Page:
Photo/Illutration Pope Francis during his visit to Tokyo’s Sophia University on Nov. 26, 2019 (Asahi Shimbun file photo)

A new internal report by a Catholic bishops organization found that 16 sexual abuse cases against minors since the 1950s in Japan have been reported from the dioceses.

Of these cases spanning seven decades, only four of the clergy have admitted to the abuse and five remain as priests.

The Catholic Bishops’ Conference of Japan on April 7 released its investigative report on its website after surveying all 16 diocesan bishops in Japan.

A total of 16 cases were reported from the 1950s through the 2010s, it said. The report concluded that the result is “just the tip of the iceberg.”

“This report includes many issues the church faces that need to be addressed, and we will continue to work to understand the full reality,” Mitsuaki Takami, president of the organization and Archbishop of Nagasaki, stated in the report.

The report noted in four of the cases, the accused cleric admitted to the abuse.

Of the cases the accused denied the allegations, only one was followed up on for an investigation by a third-party panel.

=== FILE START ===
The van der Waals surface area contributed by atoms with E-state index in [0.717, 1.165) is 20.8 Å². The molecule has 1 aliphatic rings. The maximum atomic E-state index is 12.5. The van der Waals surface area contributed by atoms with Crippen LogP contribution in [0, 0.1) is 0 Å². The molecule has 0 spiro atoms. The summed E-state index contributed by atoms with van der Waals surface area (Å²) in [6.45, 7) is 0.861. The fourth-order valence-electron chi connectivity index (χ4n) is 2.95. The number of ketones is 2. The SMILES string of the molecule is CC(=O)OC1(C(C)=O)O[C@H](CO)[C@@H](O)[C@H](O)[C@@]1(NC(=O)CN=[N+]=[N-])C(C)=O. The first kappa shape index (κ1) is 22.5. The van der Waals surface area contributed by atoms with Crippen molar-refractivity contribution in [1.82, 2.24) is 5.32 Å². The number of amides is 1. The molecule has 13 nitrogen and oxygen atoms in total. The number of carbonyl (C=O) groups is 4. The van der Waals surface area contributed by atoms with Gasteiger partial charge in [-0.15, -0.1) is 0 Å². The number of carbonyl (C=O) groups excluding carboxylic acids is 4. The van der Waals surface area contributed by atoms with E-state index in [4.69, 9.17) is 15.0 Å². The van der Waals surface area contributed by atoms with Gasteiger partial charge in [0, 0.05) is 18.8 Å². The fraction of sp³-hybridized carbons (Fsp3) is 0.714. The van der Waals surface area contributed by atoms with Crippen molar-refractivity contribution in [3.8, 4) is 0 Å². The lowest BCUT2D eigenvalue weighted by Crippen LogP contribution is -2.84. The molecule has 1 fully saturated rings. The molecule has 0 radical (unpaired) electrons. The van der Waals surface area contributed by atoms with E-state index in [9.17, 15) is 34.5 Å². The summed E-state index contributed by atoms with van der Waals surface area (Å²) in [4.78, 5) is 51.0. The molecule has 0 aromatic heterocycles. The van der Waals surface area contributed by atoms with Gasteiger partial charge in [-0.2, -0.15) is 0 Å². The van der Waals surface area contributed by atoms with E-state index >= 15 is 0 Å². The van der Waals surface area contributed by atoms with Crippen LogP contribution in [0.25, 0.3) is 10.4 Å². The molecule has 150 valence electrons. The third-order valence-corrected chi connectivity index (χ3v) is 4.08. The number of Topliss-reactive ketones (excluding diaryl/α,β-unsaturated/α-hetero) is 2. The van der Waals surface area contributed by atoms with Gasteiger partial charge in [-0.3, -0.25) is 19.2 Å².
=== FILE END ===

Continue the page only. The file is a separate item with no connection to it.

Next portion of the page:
Some clerics who received punishment for their abuse have remained working in or transferred to another diocese.

The Catholic Bishops’ Conference of Japan started the investigation in May 2019 on behalf of Pope Francis, who acknowledged the ongoing scandal of Catholic priests’ sexual abuse against minors and subsequent cover-ups worldwide.

As the result, the conference confirmed 16 accusations. The first case was reported in the 1950s. Five cases were reported in the 1960s, one in the 1970s, three in the 1990s, three in the 2000s and two in the 2010s.

The study could not determine the timeline of one case.

All the victims were minors at the time of the alleged abuse.

The youngest was not even 6. Five were between the ages of 6 and 12. Six were between the ages of 13 and 17. The ages of four of the victims remain unknown.

By gender, the victims were seven males and six females, with the genders of three unknown.

The report noted it took some time for victims to report the abuse. The quickest was within six months. But most victims needed 10 to 30 years to report the abuse and some even took 50 to 70 years.

The accused were equally divided among seven Japanese priests and eight religious or other missionaries, with seven being foreign nationals and one Japanese. The nationality of one of the accused is unknown.

In two cases, the accused were suspended and one was forced to resign from the church. Eight were transferred. Punishments in five cases remain unknown.

Five of the alleged perpetrators are still working in the priesthood.